Ali told me as I was about to pay for fuel. The young lady at the fuel station thought I was being a bit melodramatic when I replied to Ali "oh well, we'll just have to starve".

We bought a packet of pringles. We needed the transaction on the debit card to attract the higher interest rate on savings. I think we'll just about break even on the $6 it cost.

She, the young lady, said she would look at the news for the headlines. We felt grateful for her encouragement and left with a smile.

  The Hodgson River Road passes through Nutwood Downs.

We share their dislike of fracking. And we have no alcoholic beverages. So we proceed.

We are generally reluctant to drive through gates. Never sure if we are on public roads or private station tracks. Between the map, which labels private roads and those requiring permits, and this is not labeled, and general indications on the road itself, we feel comfortable proceeding.

The conventions seem to vary between states.

  Looking back from the first hill.

The road has a few mild corrugations. An easy drive. Though a bit dusty, including a couple of warnings of bulldust. A private road would probably not have such signs. Contrary to the pic there are a few bends and corners.

  And looking forward from the last hill.

You guessed. There was only one hill.

  We camp next to Sandy Creek. Which is more sort of gravel than sand. About 50m off the road.

A pleasant hour watching the honey eaters and flycatchers. There are birds all around us, singing. Prolific. Abundant. Though difficult to see, they flit among the foliage frequently, lots of energy, and more difficult to picture.

We are still struggling to separate our flycatchers from our wagtails.

One vehicle passes around 5pm. Another around 5am the next morning.

  A different sort of day.


We haven't seen a cloudy sky in a few months.

  But the good news is the road we wish to take is signposted as leading to the Roper Highway. As we expected, past the Hodgson River Station.

I mention this because the road is not shown on older more detailed maps, nor on google maps. I wouldn't have looked forward to negotiating the maze of station tracks.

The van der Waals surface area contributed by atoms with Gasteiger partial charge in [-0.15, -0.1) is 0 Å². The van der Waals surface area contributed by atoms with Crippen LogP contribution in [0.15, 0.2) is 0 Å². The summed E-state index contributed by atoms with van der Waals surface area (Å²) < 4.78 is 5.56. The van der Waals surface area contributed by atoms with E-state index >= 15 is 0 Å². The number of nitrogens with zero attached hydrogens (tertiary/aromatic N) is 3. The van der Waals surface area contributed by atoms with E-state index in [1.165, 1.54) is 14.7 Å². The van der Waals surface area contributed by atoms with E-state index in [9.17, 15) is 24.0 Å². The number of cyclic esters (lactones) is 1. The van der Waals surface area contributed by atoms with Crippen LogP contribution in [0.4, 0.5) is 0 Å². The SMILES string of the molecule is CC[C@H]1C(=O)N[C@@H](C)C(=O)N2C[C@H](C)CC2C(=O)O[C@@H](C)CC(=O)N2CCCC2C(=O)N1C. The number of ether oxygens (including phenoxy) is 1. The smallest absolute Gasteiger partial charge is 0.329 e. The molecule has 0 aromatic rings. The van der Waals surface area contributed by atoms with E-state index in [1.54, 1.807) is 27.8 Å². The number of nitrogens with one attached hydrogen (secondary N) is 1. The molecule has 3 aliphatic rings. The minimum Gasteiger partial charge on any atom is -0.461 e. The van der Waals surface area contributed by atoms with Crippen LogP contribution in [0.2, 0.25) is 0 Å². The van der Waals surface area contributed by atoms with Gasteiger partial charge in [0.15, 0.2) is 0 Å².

Hodgson River Station not quite as welcoming as Nutwood Downs.

We decide we aren't trespassing on a public road.

The three legged logo intrigues us. Not dissimilar to the three legs of man - the Manx emblom. Though I can't remember which way the feet point.

Progress is relatively slow due to the number of gates. Average about 30km/hr. We slow down well before the gate to reduce the dust, wait for it to settle after stopping, open the gate, drive through, close the gate, drive on ..... and so on.

Peter and Margaret had minties for people who open and close the gates. Alas, I have none.

  I didn't take as much notice as I should have, I think the valley contains Bella Glen Creek, a tributary of the Hodgson River.
  Back to plain. Headed for a gap in the hills.

The road steadily improves as we head north. There's a community at Minyeri (Hodgson Downs). Another at Kewulyi (Roper Valley).

  After 125km for the day we turn east on the Roper Highway.

The seal doesn't last long. A bit more corrugated than so far we let some air out of the tyres and proceed more slowly.

  A quick look at Roper Bar. The road doesn't lead anywhere now.

The police station above the crossing closed in 1980.

We also visited the Roper Bar shop for bread and a couple of other essentials.

  The Roper Bar St Vigeon Road becomes Nathan River Road.

Part of "Highway One", the road that runs all the way round Australia.

A far cry from the eight lanes each way that constitute the Brisbane to Gold Coast section.

We stop to camp at Munbililla (Tomato Island). A fisherman's paradise on the Roper River. We catch a glimpse of the river.

No boat ....

Limmen National Park - Northern Part and Limmen Bight Fishing Camp July 29 - August 3 2021